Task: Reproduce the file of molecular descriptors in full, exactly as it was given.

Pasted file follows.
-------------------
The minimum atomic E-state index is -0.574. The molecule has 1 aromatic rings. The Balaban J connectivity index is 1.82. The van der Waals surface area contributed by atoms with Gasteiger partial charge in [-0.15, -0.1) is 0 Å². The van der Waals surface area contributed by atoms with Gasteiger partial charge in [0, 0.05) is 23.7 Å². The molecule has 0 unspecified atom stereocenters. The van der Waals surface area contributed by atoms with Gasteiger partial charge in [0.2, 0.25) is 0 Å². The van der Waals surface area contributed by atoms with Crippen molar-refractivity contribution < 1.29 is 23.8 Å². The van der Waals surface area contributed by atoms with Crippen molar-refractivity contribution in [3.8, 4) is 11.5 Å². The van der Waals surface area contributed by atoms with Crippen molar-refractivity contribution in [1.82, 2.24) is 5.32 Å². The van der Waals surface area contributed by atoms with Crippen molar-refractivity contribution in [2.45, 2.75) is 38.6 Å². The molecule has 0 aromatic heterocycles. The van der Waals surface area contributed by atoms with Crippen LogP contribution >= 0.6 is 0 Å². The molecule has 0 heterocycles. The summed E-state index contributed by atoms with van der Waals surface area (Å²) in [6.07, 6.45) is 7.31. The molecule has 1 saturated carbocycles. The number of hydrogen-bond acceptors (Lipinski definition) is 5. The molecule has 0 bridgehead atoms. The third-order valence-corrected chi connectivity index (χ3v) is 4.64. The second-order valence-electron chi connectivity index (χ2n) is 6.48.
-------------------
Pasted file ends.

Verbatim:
The minimum atomic E-state index is -0.574. The molecule has 1 aromatic rings. The Balaban J connectivity index is 1.82. The van der Waals surface area contributed by atoms with Gasteiger partial charge in [-0.15, -0.1) is 0 Å². The van der Waals surface area contributed by atoms with Gasteiger partial charge in [0, 0.05) is 23.7 Å². The molecule has 0 unspecified atom stereocenters. The van der Waals surface area contributed by atoms with Gasteiger partial charge in [0.2, 0.25) is 0 Å². The van der Waals surface area contributed by atoms with Crippen molar-refractivity contribution < 1.29 is 23.8 Å². The van der Waals surface area contributed by atoms with Crippen molar-refractivity contribution in [3.8, 4) is 11.5 Å². The van der Waals surface area contributed by atoms with Crippen molar-refractivity contribution in [1.82, 2.24) is 5.32 Å². The van der Waals surface area contributed by atoms with Crippen molar-refractivity contribution in [2.45, 2.75) is 38.6 Å². The molecule has 0 aromatic heterocycles. The van der Waals surface area contributed by atoms with Crippen LogP contribution >= 0.6 is 0 Å². The molecule has 0 heterocycles. The summed E-state index contributed by atoms with van der Waals surface area (Å²) in [6.07, 6.45) is 7.31. The molecule has 1 saturated carbocycles. The number of hydrogen-bond acceptors (Lipinski definition) is 5. The molecule has 0 bridgehead atoms. The third-order valence-corrected chi connectivity index (χ3v) is 4.64. The second-order valence-electron chi connectivity index (χ2n) is 6.48.